Aly Brahe, Sarah Caspari, Max Lander, Deborah Van Roy, Katie Kennedy, Allyson Zacharoff, Dana McKelvey, Andrea Filzen

The Pulitzer Center and The College of William & Mary continue their unique initiative to provide deeper global learning and storytelling experiences for students.

December 18, 2012

The Vatican and the Nuns

Jason Berry

Cardinals in Rome ordered two investigations of American nuns. Is this a modern-day Inquisition? Jason Berry explores the forces behind this inner struggle of the church on both sides of the Atlantic.

December 17, 2012

Drawing the Line: The U.S.- Mexico Border

Louie Palu

Louie Palu explores the U.S.-Mexico border where violence runs rampant: What does it look like? How has the immigration policy evolved? And what are the economic and security issues?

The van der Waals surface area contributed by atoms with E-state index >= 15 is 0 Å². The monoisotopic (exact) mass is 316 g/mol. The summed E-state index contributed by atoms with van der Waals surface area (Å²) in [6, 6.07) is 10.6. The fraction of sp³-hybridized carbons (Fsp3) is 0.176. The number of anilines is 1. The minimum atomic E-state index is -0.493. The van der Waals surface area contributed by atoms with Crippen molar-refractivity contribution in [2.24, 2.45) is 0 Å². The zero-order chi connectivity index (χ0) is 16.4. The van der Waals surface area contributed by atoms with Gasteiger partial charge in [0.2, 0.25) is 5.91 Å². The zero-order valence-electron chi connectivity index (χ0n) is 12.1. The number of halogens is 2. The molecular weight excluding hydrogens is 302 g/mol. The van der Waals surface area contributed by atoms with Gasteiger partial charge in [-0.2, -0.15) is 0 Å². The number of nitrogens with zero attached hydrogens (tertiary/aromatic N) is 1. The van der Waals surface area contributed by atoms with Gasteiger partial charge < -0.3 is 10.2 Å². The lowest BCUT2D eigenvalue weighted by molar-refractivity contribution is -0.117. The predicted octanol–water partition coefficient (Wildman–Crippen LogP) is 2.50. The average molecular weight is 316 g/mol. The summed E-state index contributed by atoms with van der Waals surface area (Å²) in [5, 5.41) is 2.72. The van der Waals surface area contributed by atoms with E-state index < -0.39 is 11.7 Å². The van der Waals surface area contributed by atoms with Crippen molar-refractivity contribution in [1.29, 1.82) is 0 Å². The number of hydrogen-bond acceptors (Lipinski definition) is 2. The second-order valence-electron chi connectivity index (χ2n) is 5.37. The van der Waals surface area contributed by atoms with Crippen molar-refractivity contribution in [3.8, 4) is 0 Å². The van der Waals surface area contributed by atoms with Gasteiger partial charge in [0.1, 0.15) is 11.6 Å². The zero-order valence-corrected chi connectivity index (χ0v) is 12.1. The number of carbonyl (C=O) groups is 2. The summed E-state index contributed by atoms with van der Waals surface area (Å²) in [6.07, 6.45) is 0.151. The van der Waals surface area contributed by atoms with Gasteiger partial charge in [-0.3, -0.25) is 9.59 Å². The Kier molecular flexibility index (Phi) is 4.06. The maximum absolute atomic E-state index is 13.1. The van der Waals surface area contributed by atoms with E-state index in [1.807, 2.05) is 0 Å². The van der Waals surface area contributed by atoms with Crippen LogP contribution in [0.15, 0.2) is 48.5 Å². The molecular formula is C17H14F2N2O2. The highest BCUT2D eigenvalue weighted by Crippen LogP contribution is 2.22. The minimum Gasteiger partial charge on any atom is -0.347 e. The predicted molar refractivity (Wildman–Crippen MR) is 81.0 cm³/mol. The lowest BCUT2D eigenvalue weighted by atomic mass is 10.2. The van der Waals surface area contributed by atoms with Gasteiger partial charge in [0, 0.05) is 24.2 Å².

December 06, 2012

China and Wisconsin: Paper Cuts

Mike De Sisti, John Schmid

Faced with the devastating twin threats of digital and China, can a critical Wisconsin industry survive?

February 23, 2012

A Sharp Initiative

The Pulitzer Center and The College of William & Mary created a unique initiative to provide deeper global learning and storytelling experiences for students.

With support from William & Mary alumni, Anne and Barry Sharp, The College launched its Campus Consortium partnership in fall 2011 with the...

This Week: Seeking Answers for Iran’s Chemical Weapons Survivors

This week: Scientists investigate the long term effects of chemical warfare on Iranian soldiers, a look into how artistic integrity is maintained inside the Chinese Communist system, and more than 100 people are suing Guam's Catholic Church over accusations of sexual abuse by priests.

This Week: Botched Land Grab Along the Border